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New Survey Recommends Steps to Improve DEI in Design and Construction Industry


Diverse group of architects, construction people

Dodge Construction Network and the U.S. General Services Administration released the findings of a new industry survey that shows more work is needed among architecture firms and construction companies to improve diversity, equity and inclusion in the industry.

The Diversity, Equity and Inclusion SmartMarket report details the organizational and business benefits of DEI, focusing on practices involving hiring, training, promotion, leadership priorities and policies. With companies grouped into three categories: high, moderate and low engagement, the findings were that 23 percent of architects and 15 percent of contractors were in the "high engagement" category, while nearly half of architects, 46 percent, and contractors, 49 percent, were in the "low to no engagement" category.

The top three ways architects and contractors are engaging in DEI activities include: Offering trainings promoting a more diverse, inclusive and positive workplace culture; considering diversity and inclusion when selecting other members of the project team; and, having a code of ethics that include a diversity and inclusion focus. Training is the only activity that is utilized by more than half of the respondents.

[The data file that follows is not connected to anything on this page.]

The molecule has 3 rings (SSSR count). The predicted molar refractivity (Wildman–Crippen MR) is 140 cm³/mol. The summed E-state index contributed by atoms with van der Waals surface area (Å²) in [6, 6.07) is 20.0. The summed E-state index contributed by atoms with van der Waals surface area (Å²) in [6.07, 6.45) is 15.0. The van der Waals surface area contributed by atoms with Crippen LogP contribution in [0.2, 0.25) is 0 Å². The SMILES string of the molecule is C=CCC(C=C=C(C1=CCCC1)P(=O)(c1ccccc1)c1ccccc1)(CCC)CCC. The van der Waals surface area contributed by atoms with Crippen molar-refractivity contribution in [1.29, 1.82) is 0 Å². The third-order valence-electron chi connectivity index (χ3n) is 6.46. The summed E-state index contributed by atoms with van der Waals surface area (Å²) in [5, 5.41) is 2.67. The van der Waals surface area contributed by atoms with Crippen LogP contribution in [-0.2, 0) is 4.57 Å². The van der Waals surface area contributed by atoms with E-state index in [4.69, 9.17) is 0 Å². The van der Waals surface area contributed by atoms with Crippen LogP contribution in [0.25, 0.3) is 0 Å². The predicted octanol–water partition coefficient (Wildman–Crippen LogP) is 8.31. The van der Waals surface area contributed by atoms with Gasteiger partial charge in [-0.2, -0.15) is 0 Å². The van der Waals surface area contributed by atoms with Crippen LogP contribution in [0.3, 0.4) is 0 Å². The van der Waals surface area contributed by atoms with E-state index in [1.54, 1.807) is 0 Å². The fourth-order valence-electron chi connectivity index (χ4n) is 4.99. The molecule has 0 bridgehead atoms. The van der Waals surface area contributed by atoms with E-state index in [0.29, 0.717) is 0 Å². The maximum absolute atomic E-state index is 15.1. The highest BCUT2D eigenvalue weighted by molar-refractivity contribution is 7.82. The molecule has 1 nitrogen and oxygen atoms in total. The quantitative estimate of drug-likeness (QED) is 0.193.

"We believe these findings suggest that engaging in DEI offers the opportunity to address some of the biggest challenges these companies face today," says Steve Jones, senior director of industry insights at Dodge Construction Network. "The list of practices benchmarked in the report then provide a road map to the industry about how they can consider increasing their engagement."

Project Impact on Communities Examined

In addition to examining their company practices and policies, the study also reveals the extent to which architects and contractors actively seek to improve how their projects impact the communities in which they are located.

While almost half, 49 percent, of architects report their firm considers community impact and well-being on more than 50 percent of their projects during design, only 22 percent seek community input beyond mandated requirements on the same share of their projects.

Similarly, nearly half, 42 percent, of contractors prioritize hiring workers from the communities surrounding their projects but only 15 percent seek community input beyond mandates on 50 percent or more of their projects.